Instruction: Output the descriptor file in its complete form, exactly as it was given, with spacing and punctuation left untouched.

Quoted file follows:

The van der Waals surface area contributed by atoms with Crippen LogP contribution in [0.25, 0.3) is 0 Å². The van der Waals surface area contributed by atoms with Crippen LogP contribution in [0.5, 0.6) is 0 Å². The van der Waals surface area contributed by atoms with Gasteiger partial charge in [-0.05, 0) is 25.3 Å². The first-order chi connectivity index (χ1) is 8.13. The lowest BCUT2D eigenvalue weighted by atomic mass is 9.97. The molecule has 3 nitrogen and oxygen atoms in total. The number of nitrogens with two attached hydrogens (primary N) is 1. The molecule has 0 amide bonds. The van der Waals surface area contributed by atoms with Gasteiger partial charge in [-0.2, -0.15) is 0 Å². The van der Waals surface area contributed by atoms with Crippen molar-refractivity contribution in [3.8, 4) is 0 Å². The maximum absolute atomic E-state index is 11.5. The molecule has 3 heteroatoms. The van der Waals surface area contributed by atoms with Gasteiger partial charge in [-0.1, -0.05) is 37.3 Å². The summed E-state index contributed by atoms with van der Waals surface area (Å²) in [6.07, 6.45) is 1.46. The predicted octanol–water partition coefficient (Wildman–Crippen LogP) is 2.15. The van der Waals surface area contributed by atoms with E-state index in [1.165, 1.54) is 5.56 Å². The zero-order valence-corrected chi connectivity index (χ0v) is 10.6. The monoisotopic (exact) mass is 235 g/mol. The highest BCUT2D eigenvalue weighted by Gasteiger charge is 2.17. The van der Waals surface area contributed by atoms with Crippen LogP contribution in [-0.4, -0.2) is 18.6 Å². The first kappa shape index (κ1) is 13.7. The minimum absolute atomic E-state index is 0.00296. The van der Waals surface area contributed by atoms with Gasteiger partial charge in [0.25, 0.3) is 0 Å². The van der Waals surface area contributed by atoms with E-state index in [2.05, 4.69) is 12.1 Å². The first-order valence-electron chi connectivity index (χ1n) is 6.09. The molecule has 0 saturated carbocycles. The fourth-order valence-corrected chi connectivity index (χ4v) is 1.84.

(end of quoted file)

The van der Waals surface area contributed by atoms with Crippen LogP contribution in [0.25, 0.3) is 0 Å². The van der Waals surface area contributed by atoms with Crippen LogP contribution in [0.5, 0.6) is 0 Å². The van der Waals surface area contributed by atoms with Gasteiger partial charge in [-0.05, 0) is 25.3 Å². The first-order chi connectivity index (χ1) is 8.13. The lowest BCUT2D eigenvalue weighted by atomic mass is 9.97. The molecule has 3 nitrogen and oxygen atoms in total. The number of nitrogens with two attached hydrogens (primary N) is 1. The molecule has 0 amide bonds. The van der Waals surface area contributed by atoms with Gasteiger partial charge in [-0.2, -0.15) is 0 Å². The van der Waals surface area contributed by atoms with Crippen molar-refractivity contribution in [3.8, 4) is 0 Å². The maximum absolute atomic E-state index is 11.5. The molecule has 3 heteroatoms. The van der Waals surface area contributed by atoms with Gasteiger partial charge in [-0.1, -0.05) is 37.3 Å². The summed E-state index contributed by atoms with van der Waals surface area (Å²) in [6.07, 6.45) is 1.46. The predicted octanol–water partition coefficient (Wildman–Crippen LogP) is 2.15. The van der Waals surface area contributed by atoms with E-state index in [1.165, 1.54) is 5.56 Å². The zero-order valence-corrected chi connectivity index (χ0v) is 10.6. The monoisotopic (exact) mass is 235 g/mol. The highest BCUT2D eigenvalue weighted by Gasteiger charge is 2.17. The van der Waals surface area contributed by atoms with Crippen LogP contribution in [-0.4, -0.2) is 18.6 Å². The first kappa shape index (κ1) is 13.7. The minimum absolute atomic E-state index is 0.00296. The van der Waals surface area contributed by atoms with Gasteiger partial charge in [0.25, 0.3) is 0 Å². The van der Waals surface area contributed by atoms with E-state index in [2.05, 4.69) is 12.1 Å². The first-order valence-electron chi connectivity index (χ1n) is 6.09. The molecule has 0 saturated carbocycles. The fourth-order valence-corrected chi connectivity index (χ4v) is 1.84.